12358204683?profile=RESIZE_400xInteract is one of Rotary’s key youth development programs – helping to bring young people ages 12-18 together to learn leadership skills while discovering the power of Service Above Self.   Rotary District 7620 has 35 active Interact Clubs in Washington, DC and Central Maryland, five that are community-based and 30 based in high schools. 

Columbia-Patuxent Rotary is proud to sponsor Hammond High School’s Interact Club under the direction of advisor/Rotary Liaison Kellie Lego, who guides the students in projects and activities that make a difference in their school and community.  The group began with an introductory meeting in October to talk about leadership camp training, Rotary’s Four-Way Test of the things we think, say or do (used by Rotarians worldwide as a moral code for personal and business relationships), and community service projects for the school year.  They also enjoyed an exercise where they wrote letters to “their future selves” that will be opened in May of 2024.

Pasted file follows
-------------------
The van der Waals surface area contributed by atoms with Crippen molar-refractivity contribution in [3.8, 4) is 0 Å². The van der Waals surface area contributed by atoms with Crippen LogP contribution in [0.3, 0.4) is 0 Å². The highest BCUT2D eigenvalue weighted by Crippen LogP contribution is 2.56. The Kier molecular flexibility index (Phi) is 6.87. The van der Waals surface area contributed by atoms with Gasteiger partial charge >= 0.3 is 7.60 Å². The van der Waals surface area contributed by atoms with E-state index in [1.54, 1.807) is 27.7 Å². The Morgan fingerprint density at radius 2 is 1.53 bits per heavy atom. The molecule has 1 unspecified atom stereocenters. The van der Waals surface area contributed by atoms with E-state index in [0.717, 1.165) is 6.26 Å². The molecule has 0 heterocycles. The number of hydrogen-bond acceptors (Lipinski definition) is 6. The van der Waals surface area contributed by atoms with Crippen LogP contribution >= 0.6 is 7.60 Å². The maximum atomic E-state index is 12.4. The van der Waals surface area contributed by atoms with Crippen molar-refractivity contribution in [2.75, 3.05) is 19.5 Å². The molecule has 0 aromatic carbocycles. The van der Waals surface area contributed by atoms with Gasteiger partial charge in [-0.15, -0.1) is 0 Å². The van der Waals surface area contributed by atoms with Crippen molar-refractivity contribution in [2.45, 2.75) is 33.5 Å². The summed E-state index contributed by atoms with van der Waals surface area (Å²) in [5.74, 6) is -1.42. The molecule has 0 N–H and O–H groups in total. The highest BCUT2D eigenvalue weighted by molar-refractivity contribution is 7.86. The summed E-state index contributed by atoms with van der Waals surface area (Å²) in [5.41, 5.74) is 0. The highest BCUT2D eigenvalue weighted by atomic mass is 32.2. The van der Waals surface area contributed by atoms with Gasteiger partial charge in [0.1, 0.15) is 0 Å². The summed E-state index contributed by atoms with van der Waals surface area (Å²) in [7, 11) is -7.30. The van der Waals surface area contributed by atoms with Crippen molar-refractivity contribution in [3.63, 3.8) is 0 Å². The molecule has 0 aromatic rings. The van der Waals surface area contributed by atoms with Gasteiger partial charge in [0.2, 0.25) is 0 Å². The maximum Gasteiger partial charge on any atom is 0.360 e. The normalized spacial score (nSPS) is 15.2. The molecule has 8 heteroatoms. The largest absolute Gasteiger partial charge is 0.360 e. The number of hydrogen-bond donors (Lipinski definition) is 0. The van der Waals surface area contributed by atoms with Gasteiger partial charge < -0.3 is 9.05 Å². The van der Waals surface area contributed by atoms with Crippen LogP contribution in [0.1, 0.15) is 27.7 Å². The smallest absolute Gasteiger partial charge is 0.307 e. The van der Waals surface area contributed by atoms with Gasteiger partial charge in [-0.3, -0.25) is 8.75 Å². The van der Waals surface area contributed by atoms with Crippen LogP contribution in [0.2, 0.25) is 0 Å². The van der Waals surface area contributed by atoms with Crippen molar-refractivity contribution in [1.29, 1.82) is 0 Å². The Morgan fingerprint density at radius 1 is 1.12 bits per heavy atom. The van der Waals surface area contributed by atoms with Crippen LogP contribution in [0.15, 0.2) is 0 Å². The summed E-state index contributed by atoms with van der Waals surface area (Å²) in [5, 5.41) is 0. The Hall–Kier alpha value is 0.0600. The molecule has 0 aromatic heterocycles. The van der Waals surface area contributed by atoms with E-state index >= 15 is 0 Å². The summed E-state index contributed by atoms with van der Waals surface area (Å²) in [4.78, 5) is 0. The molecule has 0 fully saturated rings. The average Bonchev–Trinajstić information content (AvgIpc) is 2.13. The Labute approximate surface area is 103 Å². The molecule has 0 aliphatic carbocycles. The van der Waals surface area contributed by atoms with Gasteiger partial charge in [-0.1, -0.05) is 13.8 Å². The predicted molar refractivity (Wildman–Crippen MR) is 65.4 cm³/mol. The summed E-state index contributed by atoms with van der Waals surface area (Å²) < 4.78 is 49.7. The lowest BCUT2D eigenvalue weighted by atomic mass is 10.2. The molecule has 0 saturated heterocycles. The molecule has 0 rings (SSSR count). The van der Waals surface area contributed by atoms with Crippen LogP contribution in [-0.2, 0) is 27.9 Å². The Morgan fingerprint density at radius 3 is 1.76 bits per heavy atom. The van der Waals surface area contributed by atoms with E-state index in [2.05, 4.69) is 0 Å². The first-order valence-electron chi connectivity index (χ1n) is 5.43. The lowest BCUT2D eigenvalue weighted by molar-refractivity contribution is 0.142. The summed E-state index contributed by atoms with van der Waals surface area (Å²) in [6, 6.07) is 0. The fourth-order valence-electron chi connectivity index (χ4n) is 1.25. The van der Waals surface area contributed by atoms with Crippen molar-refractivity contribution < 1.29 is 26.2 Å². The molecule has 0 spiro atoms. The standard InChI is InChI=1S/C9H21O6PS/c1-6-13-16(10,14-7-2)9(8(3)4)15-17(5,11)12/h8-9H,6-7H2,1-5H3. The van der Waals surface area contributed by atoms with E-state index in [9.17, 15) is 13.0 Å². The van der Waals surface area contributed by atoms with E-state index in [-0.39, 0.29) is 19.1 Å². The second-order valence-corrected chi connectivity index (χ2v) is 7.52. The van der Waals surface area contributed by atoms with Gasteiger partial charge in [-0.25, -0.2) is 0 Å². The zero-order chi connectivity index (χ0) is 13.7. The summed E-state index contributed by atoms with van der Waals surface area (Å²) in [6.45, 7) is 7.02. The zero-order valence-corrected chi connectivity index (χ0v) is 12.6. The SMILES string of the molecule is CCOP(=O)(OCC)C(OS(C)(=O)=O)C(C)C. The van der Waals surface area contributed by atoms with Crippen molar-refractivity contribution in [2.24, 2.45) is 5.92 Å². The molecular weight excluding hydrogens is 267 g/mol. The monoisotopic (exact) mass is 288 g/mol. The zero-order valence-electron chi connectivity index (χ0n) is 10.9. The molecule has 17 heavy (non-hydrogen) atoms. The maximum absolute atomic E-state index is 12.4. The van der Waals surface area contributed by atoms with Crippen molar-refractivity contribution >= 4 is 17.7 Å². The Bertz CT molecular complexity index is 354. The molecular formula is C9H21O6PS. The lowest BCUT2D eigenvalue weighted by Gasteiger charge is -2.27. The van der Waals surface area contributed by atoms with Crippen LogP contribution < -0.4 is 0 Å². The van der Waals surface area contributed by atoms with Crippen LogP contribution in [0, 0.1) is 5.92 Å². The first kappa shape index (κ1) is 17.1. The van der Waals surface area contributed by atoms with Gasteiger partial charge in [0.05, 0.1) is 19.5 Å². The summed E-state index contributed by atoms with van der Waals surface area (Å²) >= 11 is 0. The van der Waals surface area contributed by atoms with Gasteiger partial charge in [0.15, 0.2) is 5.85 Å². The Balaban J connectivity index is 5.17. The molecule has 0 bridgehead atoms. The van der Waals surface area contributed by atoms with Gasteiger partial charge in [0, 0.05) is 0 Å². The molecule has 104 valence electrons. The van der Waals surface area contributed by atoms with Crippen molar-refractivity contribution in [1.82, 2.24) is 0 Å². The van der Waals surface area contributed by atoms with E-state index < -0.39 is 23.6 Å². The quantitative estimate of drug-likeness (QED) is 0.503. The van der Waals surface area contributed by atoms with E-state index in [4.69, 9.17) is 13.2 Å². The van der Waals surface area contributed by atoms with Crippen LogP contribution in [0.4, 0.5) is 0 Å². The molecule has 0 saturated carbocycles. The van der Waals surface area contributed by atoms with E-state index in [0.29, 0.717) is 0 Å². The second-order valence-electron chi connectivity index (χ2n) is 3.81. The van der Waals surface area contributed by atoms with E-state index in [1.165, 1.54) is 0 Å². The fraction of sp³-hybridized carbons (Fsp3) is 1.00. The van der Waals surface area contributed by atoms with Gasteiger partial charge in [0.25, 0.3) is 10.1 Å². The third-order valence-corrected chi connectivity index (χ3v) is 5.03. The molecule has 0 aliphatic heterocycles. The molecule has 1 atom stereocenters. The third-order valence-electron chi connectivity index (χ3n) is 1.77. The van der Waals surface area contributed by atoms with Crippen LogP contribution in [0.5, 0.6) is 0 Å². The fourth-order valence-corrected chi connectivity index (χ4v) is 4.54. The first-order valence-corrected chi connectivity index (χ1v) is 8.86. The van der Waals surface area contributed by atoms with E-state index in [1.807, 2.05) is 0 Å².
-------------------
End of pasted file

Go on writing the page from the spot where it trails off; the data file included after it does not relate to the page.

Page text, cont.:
The club’s Annual Canned Food Drive took place in November.  Interact members placed collection boxes in the rooms of 65 first period teachers.  Hammond students could bring non-perishable food items to their first period class from Nov. 1-17.  The top three classes donating the most won a Chick Fil A breakfast sponsored by the Rotary Club of Columbia-Patuxent.  Interact and National Honor Society students delivered 645 pounds of food to Howard County’s Food Bank the week before Thanksgiving. 

Also in November, Interact president Eliza and club community service coordinator Jason attended District 7620’s Environmental Summit in Frederick, MD, along with Kellie Lego.  Topics included: 

  • Organizing community tree plantings 
  • Reducing plastic film pollution 
  • Safely recycling lithium batteries 
  • How to decontaminate recycling 
  • Starting a compost program